1-20 of 64 items from 2013 « Prev | Next »
★★★★☆In 1980, Al Pacino starred in The Exorcist director William Friedkin's controversial Cruising. The film focused on undercover cop Steve Burns (Pacino) who is sent onto the streets as a decoy for a serial killer who has dismembered several homosexual men in New York's gay district. It's famously rumoured that to avoid an X-rating, forty minutes of gay S&M footage was cut from the film and permanently destroyed. Inspired by this mythology, actor James Franco and Travis Matthews (I Want Your Love) joined forces to create Interior. Leather Bar (2013), their own personal interpretation of Friedkin's lost footage.
- CineVue UK
The actor and dilletante talks about his new pornographic arthouse film Interior. Leather Bar and how he's challenging Hollywood's beige treatment of sex
If you're an A-list Hollywood actor you need to have a "thing"; something beyond being just really, really good looking. For George Clooney it's politics, for Leonardo DiCaprio it's saving the tigers, Gwyneth Paltrow has her quinoa muesli, and as Mark Ruffalo's Twitter reveals, he's very much invested in the anti-fracking scene. For James Franco, though, his thing appears to be, well, everything. Once you start researching the 35-year-old's recent antics, it quickly becomes clear just how bizarrely prolific he is: he's currently making five films, with six more in post-production; he's a fervent blogger, tweeter and Instagrammer; he publishes short stories and poetry, famously penning a poem to commemorate the second inauguration of President Obama back in January; he is a sometime multimedia artist, and »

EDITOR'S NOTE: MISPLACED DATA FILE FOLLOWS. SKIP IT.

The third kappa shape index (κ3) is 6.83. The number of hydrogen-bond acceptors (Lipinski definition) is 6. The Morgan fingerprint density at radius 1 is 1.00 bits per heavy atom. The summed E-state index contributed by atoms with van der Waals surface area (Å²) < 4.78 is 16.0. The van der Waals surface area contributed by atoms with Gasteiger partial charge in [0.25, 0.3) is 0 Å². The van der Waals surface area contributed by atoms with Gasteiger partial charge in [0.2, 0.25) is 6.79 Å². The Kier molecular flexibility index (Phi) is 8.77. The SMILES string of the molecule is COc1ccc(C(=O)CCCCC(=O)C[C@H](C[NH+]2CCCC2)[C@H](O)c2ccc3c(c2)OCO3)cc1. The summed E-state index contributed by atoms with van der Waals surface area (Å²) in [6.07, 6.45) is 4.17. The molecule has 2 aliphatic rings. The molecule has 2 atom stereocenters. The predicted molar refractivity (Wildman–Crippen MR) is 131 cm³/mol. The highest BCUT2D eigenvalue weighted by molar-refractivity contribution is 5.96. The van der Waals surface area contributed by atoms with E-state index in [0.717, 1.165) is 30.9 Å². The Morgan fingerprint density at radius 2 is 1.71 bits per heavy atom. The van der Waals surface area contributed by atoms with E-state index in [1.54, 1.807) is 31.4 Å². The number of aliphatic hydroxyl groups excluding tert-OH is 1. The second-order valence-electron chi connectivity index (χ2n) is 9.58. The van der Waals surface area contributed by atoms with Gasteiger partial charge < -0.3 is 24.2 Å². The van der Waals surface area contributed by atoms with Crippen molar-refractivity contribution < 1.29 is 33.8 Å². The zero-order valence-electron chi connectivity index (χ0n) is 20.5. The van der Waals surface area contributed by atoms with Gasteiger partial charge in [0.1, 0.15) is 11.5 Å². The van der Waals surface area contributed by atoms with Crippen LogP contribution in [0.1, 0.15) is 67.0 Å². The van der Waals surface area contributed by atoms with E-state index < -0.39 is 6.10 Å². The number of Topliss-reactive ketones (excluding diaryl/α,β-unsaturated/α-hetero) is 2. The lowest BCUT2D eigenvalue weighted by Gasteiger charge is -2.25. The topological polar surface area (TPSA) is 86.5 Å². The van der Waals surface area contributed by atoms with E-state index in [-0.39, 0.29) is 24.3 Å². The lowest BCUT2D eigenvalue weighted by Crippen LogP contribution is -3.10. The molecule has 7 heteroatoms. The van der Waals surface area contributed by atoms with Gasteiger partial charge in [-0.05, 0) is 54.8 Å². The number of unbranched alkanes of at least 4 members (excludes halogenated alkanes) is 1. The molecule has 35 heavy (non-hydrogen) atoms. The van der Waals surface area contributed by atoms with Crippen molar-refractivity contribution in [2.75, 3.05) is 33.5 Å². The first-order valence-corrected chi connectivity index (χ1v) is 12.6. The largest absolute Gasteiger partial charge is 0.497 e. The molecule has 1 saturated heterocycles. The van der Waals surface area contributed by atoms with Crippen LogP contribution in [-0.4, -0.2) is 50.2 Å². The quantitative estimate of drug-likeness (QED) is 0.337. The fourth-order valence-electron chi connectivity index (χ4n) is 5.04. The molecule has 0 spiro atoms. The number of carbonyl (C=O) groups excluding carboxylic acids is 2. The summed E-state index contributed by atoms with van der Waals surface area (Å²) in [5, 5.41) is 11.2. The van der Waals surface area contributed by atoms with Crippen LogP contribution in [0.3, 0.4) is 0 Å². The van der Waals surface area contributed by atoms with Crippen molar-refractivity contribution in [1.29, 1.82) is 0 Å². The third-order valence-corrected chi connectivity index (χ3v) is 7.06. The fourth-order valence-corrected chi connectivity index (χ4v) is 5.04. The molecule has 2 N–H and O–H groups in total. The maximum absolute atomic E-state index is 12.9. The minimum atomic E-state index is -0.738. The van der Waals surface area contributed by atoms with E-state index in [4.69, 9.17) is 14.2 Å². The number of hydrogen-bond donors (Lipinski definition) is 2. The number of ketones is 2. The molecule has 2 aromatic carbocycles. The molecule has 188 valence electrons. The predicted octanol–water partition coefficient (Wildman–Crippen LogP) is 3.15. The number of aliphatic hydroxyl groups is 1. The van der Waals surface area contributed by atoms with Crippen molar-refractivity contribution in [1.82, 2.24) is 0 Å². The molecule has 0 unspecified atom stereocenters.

In order to avoid an X rating, forty minutes of gay S&M footage was rumoured to be cut and destroyed from William Friedkin's 1980 film Cruising, starring Al Pacino. Inspired by the mythology of this controversial drama, filmmakers James Franco and Travis Mathews collaborate to imagine their own lost footage in Interior. Leather Bar (2013). To celebrate the DVD release of Mathews' latest this coming Monday (9 December), we've kindly been provided with Three copies of the film to give away, courtesy of Peccadillo Pictures. This is an exclusive competition for our Facebook and Twitter fans, so if you haven't already, 'Like' us at facebook.com/CineVueUK or follow us @CineVue before answering the question below.
- CineVue UK
No Salutation: Franco Resurrects Tragic Mineo to Aimless Effect
Like The Broken Tower, which documents the tragic end of poet Hart Crane, James Franco’s second directorial effort from 2011, Sal, also happens to resurrect an artistic queer figure from the past, this time Oscar-nominated actor Sal Mineo, murdered outside his West Hollywood apartment back in 1976. While the film is finally being granted a theatrical release, Franco has gone on to debut a slew of other directorial efforts, expanding his desire to provoke, titillate and subvert notions of queerness in a broader cultural discourse with items like his co-directed Interior. Leather Bar, and even adapting notable literary works, like Faulkner’s As I Lay Dying and Cormac McCarthy’s Child of God. Considering an equally heavy acting schedule, Franco’s output is quantitatively impressive, but quality thus becomes the lack in his exploration of the last hours of the life of Sal Mineo. »
- Nicholas Bell
The 42nd edition of the Festival du nouveau cinéma will be held in Montreal from October 9 to the 20th, showcasing the best new films and filmmakers from around the world. The festival which has often been described as ‘ baby-tiff’ – picks up the best from Berlinale, Cannes, Venice, Telluride, Toronto and more. This new edition demonstrates the vibrancy of filmmaking in all its forms and for all audiences with an incredible 273 films (146 feature films and 124 shorts) from 47 countries – including (count them) 39 world premieres, 33 North American premieres and 47 Canadian premieres. Of the various sections of the film festival, my favourite program is Time Ø. If you are not familiar with the festival, think of this section of films as the equivalent of Tiff’s Midnight Madness program, only sexier. Here is a break down of what you can see this year.